On 26th July, U.S. President Donald J. Trump hosted Indian Prime Minister Narendra Modi for the first face-to-face meeting between the two leaders in Washington, DC.
This was Modi’s fifth visit to the United States since becoming prime minister. This meeting was especial because the present president didn’t necessarily share his two immediate predecessors’ predispositions toward India.
Trump said that USA is looking forward to working towards creating jobs in both the countries and a trading relationship that is ‘fair and reciprocal.’ Trump termed India and the US as global engines of growth. While Indian Prime Minister Modi said that India considers the US as its primary partner for social and economic transformation in flagship programs.
There were other highlights of the meeting including terrorism, North Korea, Pakistan, economic cooperation, defense deals, and investment in India.
The US president Trump promised to live up to his campaign promise of being India’s “true friend” at the White House. There was also a mention of a common affinity towards social media that helps them “hear directly from the elected members.
Here, we have given the top take away from the Modi-Trump meeting.
Both India and USA agreed at the joint press briefing, and the both leaders said both the countries are “determined” to demolish terrorist organizations and the radical ideology that they thrive on.
Trump accepted that like India, USA too has been struck by the evils of terrorism and he showed the determination to root out terrorism from the world.
Trump used the strongest words to address the issue of terrorism. He said, “The security partnership between the US and India is incredibly important. Both our nations have been struck by the evils of terrorism and we are both determined to destroy terrorist organisations and the radical ideology that drives them. We will destroy radical Islamic terrorism.”
2. Trade and Economy
At the joint press briefing, President Trump said that the present relationship between the USA and India is at its best. He said the relationship between India and the US has never been stronger and better. “India has a true friend in the White House,” he said, and added, “India is the fastest growing economy in the world. We hope we will be catching up with you very soon.”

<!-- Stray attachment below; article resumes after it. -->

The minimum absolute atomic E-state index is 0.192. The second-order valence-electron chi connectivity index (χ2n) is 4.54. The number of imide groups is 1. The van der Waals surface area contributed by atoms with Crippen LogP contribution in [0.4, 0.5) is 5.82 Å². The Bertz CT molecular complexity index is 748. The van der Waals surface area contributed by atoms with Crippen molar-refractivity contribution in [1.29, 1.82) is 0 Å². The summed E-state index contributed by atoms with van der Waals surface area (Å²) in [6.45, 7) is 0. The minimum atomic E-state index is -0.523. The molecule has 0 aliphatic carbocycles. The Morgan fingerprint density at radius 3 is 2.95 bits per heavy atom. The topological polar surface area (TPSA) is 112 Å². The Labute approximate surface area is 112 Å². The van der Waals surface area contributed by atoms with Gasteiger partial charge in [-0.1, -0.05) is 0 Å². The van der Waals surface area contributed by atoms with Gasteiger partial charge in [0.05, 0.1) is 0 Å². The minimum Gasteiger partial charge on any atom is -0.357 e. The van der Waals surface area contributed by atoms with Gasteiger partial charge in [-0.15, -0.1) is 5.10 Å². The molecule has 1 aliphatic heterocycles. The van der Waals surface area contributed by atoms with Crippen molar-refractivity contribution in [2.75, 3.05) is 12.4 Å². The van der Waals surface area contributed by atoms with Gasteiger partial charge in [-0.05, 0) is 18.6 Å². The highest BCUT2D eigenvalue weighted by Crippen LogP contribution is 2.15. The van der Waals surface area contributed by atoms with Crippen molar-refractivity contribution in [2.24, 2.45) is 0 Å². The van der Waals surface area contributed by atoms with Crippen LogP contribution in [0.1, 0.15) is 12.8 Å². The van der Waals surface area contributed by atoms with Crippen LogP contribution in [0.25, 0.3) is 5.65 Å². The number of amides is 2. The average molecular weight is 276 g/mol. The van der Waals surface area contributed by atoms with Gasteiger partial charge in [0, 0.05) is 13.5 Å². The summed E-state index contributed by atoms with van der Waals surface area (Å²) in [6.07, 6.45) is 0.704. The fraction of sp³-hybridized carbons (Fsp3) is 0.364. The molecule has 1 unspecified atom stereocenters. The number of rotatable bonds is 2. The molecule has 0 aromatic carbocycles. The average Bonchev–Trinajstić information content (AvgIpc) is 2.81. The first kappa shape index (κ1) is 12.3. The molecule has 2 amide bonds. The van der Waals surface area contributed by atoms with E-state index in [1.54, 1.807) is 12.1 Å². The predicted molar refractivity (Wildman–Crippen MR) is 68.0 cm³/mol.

Trump urged Modi to do more to relax Indian trade barriers during talks in which both leaders took great pains to stress the importance of a strong US-India relationship.
Donald Trump said that he is keen to work with PM Modi on creating a “fair and reciprocal” trading relationship between the two nations and called for the removal of “barriers” for the export of US goods into Indian markets.
Indian Prime Minister, Modi said, “We are global engines of growth. The all-around comprehensive economic growth and joint progress of both countries and societies are the priorities of India and US.”
Meanwhile, Trump showed his satisfaction over Indian airline’s recent order for 100 new American planes, and the United States looked forward to exporting more energy, including major long-term contracts to purchase American natural gas.
3. The Rules-Based Order, Freedom of Navigation, and the Belt and Road
Though, like last year, no direct references to the South China Sea or China were included, they called on “all nations to resolve territorial and maritime disputes peacefully and in accordance with international law.”
In an implicit reference to China’s Belt and Road Initiative India and USA stated a joint statement which says “ we support bolstering regional economic connectivity through the transparent development of infrastructure and the use of responsible debt financing practices, while ensuring respect for sovereignty and territorial integrity, the rule of law, and the environment.”
4. The Missing Issue of Climate Change
The Indian Prime Minister omitted the issues related to climate change and climate justice as Trump’s unilateral decision in late-May to pull the United States out of the Paris climate agreement.
On the USA’s decision to withdraw from the Paris agreement the India had said that India would go “above and beyond” the accord.
The Joint statement observed that a rational approach is needed to balance environment and climate policy, global economic development, and energy security needs.